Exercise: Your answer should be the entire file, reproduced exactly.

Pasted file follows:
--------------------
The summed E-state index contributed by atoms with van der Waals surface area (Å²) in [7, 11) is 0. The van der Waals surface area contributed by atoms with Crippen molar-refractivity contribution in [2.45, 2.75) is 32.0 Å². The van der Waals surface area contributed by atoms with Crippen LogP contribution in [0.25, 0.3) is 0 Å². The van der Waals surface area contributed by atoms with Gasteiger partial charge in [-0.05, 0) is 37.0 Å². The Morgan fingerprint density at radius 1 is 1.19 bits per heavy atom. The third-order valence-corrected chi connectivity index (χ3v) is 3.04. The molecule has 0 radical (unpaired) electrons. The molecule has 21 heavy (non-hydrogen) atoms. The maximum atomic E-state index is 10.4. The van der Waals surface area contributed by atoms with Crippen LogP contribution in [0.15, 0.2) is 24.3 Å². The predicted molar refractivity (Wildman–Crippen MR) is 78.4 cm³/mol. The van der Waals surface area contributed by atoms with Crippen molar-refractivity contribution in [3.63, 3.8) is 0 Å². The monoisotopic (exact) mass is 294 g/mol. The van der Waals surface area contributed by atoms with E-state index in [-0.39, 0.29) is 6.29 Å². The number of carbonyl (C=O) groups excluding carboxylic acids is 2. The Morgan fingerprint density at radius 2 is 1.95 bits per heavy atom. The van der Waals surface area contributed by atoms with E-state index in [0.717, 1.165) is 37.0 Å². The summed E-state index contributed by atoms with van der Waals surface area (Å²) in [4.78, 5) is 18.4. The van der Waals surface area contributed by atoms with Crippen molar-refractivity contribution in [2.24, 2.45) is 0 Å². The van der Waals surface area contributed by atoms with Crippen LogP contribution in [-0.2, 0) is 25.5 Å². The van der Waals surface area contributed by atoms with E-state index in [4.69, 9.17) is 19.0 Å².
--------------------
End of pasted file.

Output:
The summed E-state index contributed by atoms with van der Waals surface area (Å²) in [7, 11) is 0. The van der Waals surface area contributed by atoms with Crippen molar-refractivity contribution in [2.45, 2.75) is 32.0 Å². The van der Waals surface area contributed by atoms with Crippen LogP contribution in [0.25, 0.3) is 0 Å². The van der Waals surface area contributed by atoms with Gasteiger partial charge in [-0.05, 0) is 37.0 Å². The Morgan fingerprint density at radius 1 is 1.19 bits per heavy atom. The third-order valence-corrected chi connectivity index (χ3v) is 3.04. The molecule has 0 radical (unpaired) electrons. The molecule has 21 heavy (non-hydrogen) atoms. The maximum atomic E-state index is 10.4. The van der Waals surface area contributed by atoms with Crippen LogP contribution in [0.15, 0.2) is 24.3 Å². The predicted molar refractivity (Wildman–Crippen MR) is 78.4 cm³/mol. The van der Waals surface area contributed by atoms with Crippen molar-refractivity contribution in [3.63, 3.8) is 0 Å². The monoisotopic (exact) mass is 294 g/mol. The van der Waals surface area contributed by atoms with E-state index in [-0.39, 0.29) is 6.29 Å². The number of carbonyl (C=O) groups excluding carboxylic acids is 2. The Morgan fingerprint density at radius 2 is 1.95 bits per heavy atom. The van der Waals surface area contributed by atoms with E-state index in [0.717, 1.165) is 37.0 Å². The summed E-state index contributed by atoms with van der Waals surface area (Å²) in [4.78, 5) is 18.4. The van der Waals surface area contributed by atoms with Crippen molar-refractivity contribution in [2.24, 2.45) is 0 Å². The van der Waals surface area contributed by atoms with Crippen LogP contribution in [-0.2, 0) is 25.5 Å². The van der Waals surface area contributed by atoms with E-state index in [4.69, 9.17) is 19.0 Å².